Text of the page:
Well Being

5 Tips for Sleeping Well

Everyone suffers from insomnia at some point in their life. Whether it’s stress-related, dietary issues, or too much noise in your surroundings, everyone has experienced the tossing and turning that comes with an inability to fall asleep when you want to. Even exhaustion can lead to sleep deprivation. 

Here are 5 tips to try if you sometimes have trouble falling asleep. We say ‘sometimes’ because if this is a regular issue for you, you should see a doctor to rule out a medical condition as the cause.

Lower Your Room Temperature

If you have air-conditioning, lowering the room temperature can sometimes work wonders. People often sleep better in room temperatures between 15 and 23 degrees Celsius. Your body’s temperature drops a bit as you sleep. Giving it a head start may help you fall asleep faster. 

Dim Your Lights in the Evening

Bright light sends a signal to your brain that it should remain alert. As your day is winding down, dim the lights in the last hours of your day. Your body will naturally begin to respond to the increasing darkness, and you may find you’re ready to fall asleep the moment your head hits the pillow. 

Don’t Be a Clock-watcher

Paying too much attention to time can be a sign of anxiety and stress. Don’t get in the habit of waking up and constantly checking to see what time it is. This will give you a focus for any stress you may be under. If you wake up, keep your eyes closed and try to remember your last dream. You’ll find that this helps you fall back asleep.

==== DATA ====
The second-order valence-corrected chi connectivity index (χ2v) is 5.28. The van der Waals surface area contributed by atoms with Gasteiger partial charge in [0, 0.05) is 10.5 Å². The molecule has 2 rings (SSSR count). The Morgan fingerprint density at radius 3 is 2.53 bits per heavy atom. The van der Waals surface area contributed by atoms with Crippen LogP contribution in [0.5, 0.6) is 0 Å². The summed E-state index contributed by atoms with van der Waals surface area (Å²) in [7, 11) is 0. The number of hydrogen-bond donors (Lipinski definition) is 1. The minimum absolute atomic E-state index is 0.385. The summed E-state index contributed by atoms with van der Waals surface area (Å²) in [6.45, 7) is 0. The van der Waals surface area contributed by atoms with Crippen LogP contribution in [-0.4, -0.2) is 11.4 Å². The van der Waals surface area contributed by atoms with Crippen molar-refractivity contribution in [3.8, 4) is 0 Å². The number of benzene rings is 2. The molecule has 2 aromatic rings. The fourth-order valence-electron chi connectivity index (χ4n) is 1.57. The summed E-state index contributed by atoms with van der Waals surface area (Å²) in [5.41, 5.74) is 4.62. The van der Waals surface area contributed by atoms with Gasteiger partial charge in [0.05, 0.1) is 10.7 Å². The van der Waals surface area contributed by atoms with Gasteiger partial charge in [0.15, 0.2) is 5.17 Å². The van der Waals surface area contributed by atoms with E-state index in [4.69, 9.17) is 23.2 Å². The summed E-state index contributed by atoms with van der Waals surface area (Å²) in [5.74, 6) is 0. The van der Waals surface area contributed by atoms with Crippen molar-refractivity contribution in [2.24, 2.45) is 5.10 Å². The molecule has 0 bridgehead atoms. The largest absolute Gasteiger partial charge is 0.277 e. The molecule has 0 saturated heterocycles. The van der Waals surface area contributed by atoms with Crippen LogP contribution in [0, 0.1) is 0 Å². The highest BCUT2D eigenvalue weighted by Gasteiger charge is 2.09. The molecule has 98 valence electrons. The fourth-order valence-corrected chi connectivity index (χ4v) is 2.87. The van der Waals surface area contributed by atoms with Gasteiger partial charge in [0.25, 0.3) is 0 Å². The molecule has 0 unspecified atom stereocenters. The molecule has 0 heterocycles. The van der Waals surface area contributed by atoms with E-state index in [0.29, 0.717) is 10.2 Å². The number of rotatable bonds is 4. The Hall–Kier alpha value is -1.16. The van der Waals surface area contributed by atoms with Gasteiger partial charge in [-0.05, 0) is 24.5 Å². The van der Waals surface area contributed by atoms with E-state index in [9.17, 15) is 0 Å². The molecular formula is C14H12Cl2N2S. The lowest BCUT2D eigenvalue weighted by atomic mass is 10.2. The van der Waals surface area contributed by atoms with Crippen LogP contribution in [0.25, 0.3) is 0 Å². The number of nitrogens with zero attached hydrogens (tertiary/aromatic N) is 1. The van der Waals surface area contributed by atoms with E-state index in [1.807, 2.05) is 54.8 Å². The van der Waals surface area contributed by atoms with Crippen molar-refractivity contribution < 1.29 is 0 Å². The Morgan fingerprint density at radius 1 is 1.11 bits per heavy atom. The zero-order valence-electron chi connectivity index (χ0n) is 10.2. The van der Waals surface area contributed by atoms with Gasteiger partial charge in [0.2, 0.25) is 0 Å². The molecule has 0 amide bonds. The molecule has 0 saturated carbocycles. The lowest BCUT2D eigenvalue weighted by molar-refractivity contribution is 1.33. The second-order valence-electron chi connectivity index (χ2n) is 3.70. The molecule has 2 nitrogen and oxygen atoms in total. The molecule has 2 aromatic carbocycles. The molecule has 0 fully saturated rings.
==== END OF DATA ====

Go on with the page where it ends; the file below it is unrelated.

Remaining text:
Watch Your Diet and Eat Early

Research has highlighted the fact that a high-carbohydrate meal can affect your ability to get a restful night’s sleep. Somewhat surprisingly, a high-fat meal can help you sleep better and more restfully. If you’re suffering from prolonged insomnia, eating high-fat meals can be an answer to your problem. Just be sure to eat at least 4 hours before you go to sleep, as digestion can also impair your sleeping.

Make Sure You Exercise During the Day

Active people who suddenly experience insomnia may be able to attribute it to a sudden lack of exercise. If you’re particularly busy with work and don’t have the time to exercise on some days, you pay for it when you try to sleep. Your body won’t be as tired as it normally is, and it won’t need to rest. If you exercise regularly, sticking to your workout routine, no matter what will help you to sleep.  

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